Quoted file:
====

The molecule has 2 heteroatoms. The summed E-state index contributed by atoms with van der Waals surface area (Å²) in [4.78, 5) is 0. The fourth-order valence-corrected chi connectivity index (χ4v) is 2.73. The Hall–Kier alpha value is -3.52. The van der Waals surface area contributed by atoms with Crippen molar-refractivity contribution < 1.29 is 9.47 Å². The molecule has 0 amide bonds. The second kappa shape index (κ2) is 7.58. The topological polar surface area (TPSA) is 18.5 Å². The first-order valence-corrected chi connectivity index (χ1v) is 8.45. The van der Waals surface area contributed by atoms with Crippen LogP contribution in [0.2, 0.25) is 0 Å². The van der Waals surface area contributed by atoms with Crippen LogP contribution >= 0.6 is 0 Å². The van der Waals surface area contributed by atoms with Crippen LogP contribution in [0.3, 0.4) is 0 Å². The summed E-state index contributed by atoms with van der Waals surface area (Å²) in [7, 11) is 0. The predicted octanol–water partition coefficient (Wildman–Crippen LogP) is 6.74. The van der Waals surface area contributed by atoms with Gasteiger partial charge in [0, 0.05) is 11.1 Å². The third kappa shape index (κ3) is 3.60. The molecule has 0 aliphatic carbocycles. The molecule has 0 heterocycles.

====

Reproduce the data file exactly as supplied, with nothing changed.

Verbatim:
The molecule has 2 heteroatoms. The summed E-state index contributed by atoms with van der Waals surface area (Å²) in [4.78, 5) is 0. The fourth-order valence-corrected chi connectivity index (χ4v) is 2.73. The Hall–Kier alpha value is -3.52. The van der Waals surface area contributed by atoms with Crippen molar-refractivity contribution < 1.29 is 9.47 Å². The molecule has 0 amide bonds. The second kappa shape index (κ2) is 7.58. The topological polar surface area (TPSA) is 18.5 Å². The first-order valence-corrected chi connectivity index (χ1v) is 8.45. The van der Waals surface area contributed by atoms with Crippen LogP contribution in [0.2, 0.25) is 0 Å². The van der Waals surface area contributed by atoms with Crippen LogP contribution >= 0.6 is 0 Å². The van der Waals surface area contributed by atoms with Crippen LogP contribution in [0.3, 0.4) is 0 Å². The summed E-state index contributed by atoms with van der Waals surface area (Å²) in [7, 11) is 0. The predicted octanol–water partition coefficient (Wildman–Crippen LogP) is 6.74. The van der Waals surface area contributed by atoms with Gasteiger partial charge in [0, 0.05) is 11.1 Å². The third kappa shape index (κ3) is 3.60. The molecule has 0 aliphatic carbocycles. The molecule has 0 heterocycles.